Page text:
” Zina was still eager for Lama Yeshe to teach a course, but he refused. She turned to Lama Zopa Rinpoche. “She pestered me like a mosquito,” Rinpoche recalled. “She kept on asking until I began to feel encouraged in my heart and developed a strong wish to do it. I asked Lama Yeshe what he thought. He replied, ‘Well, if you think it will be beneficial, then you do it.’ So with Lama’s blessing I agreed,” said Zopa Rinpoche.
The first course was held in the spring of April 1971. It was springtime at Kopan, dry and breezy. The monsoon rains weren’t due to start until the end of May or early June, but the colder winter months had passed and the temperature was quite warm during the days. Zina took charge of the overall arrangements and Zopa Rinpoche taught a ten-day course based on his stamp-filled text on thought transformation. With help from Anila Ann, he managed to translate six lines on hell, two lines on the perfect human rebirth, and one line on karma. These were developed into an extensive meditation on how to regard friends, enemies and strangers with equanimity and an explanation of the sufferings of animals and pretas (hungry ghosts). In those days, the only substantial book on Dharma that was available in English was Herbert Guenther’s translation of Gampopa’s Jewel Ornament of Liberation, which was first published in 1959. “I taught mainly about the lower realms, the sufferings of hell beings and animals, ending up with the sufferings of human beings,” said Rinpoche.
From Lama Zopa Rinpoche’s lam-rim teachings:
In order to realize the three lower realms we must fully see the sufferings that exist there. However, at the moment we have no power to perceive these things directly, and therefore we should try to experience those realms through our practice, using the examples shown in the teachings. In this way we can gain the power to see this suffering clearly in our minds.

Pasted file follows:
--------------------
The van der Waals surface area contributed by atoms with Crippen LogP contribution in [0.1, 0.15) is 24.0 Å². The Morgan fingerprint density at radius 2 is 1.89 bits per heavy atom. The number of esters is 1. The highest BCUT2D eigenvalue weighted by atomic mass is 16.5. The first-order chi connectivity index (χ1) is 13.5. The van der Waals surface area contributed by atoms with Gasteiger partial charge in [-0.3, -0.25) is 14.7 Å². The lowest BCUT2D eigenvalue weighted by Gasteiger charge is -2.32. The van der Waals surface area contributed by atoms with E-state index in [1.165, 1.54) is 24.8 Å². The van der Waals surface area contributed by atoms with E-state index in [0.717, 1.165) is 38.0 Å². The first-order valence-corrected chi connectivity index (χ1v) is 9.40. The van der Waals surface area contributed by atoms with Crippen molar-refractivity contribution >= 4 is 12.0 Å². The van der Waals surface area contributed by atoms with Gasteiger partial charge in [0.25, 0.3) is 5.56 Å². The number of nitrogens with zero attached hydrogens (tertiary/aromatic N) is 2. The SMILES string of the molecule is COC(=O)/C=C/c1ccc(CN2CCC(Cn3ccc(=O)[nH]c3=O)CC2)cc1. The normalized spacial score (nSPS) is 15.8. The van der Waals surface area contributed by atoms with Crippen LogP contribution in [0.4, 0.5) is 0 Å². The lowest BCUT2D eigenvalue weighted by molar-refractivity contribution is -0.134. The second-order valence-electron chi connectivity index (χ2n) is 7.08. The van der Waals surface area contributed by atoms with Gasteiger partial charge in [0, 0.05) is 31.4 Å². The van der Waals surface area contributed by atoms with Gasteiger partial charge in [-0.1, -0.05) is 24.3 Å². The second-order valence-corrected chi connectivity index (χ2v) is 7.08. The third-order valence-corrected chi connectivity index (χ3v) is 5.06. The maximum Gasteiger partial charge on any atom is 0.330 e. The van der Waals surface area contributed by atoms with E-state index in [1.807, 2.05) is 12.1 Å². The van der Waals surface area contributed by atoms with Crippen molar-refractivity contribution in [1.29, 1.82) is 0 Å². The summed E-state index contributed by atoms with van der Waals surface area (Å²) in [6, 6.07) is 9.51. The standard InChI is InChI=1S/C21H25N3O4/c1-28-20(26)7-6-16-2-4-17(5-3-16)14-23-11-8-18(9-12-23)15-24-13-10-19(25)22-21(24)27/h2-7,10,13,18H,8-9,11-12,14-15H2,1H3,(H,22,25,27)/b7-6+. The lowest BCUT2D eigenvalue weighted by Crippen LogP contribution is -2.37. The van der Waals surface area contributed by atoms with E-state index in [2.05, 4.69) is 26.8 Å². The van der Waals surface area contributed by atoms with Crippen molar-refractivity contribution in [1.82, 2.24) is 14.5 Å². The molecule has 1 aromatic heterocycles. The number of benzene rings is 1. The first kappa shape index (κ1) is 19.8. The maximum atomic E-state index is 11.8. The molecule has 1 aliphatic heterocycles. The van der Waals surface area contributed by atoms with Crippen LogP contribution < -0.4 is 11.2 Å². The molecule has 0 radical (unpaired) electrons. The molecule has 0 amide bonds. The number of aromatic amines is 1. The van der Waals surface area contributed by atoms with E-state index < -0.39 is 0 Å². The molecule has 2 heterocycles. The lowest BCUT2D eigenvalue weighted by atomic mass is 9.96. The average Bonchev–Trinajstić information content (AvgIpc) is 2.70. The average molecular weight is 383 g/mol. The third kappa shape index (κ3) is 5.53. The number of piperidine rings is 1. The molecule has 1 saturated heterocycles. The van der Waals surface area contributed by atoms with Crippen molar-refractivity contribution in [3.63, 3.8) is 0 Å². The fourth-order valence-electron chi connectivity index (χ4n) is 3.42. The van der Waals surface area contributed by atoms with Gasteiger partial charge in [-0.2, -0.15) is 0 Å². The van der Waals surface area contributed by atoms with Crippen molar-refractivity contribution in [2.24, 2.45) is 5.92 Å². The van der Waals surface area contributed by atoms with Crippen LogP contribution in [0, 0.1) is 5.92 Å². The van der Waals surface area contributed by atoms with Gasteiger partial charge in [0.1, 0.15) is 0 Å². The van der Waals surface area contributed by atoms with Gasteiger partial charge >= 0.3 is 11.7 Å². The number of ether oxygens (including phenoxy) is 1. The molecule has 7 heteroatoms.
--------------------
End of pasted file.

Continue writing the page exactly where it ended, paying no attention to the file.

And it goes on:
Even at this moment most beings are suffering in the three lower realms, especially in the narak realms.
Their suffering has not been created by God, or fixed by some other being. It is only a creation of those suffering beings’ minds, just as in a dream we may sometimes suffer in a fire, or from all kinds of fearful persons or demons fighting and frightening us. In the same way that these fearful dreams and visions are the creation of our illusive mind, so are the suffering and the realms of the naraks and so forth the creation of beings’ ignorant minds. However, the narak realms are not the same as dreams, but are karmic creations of the ignorant mind. This is similar to the way that one place can be seen differently by two different people—one may see a clean place while another person may see a dirty place. Although the object is the same, the view varies according to the level of mind, fortune, and the karma the being has created. As the mind reaches higher levels the enjoyments and the visions change, and the transcendental awareness and happiness that we experience increases more and more.
Each living beings’ samsara is a creation of that mind; each living being’s enlightenment is also a mental creation. In a dim room lit by a small candle with a flickering flame, a person without acute perception may see a fearful moving animal or demon, become afraid, and perhaps throw something at it. This problem is only the creation of that person’s mind. The person with a calm, relaxed mind, on the other hand, will see what is actually there clearly. All experiences are created by the mind, and similarly the suffering of the narak being is merely the creation of the suffering being’s mind. Therefore the choice to experience suffering, to be in a suffering realm, or to be in the perfect peace of enlightenment depends upon the decision of the mind.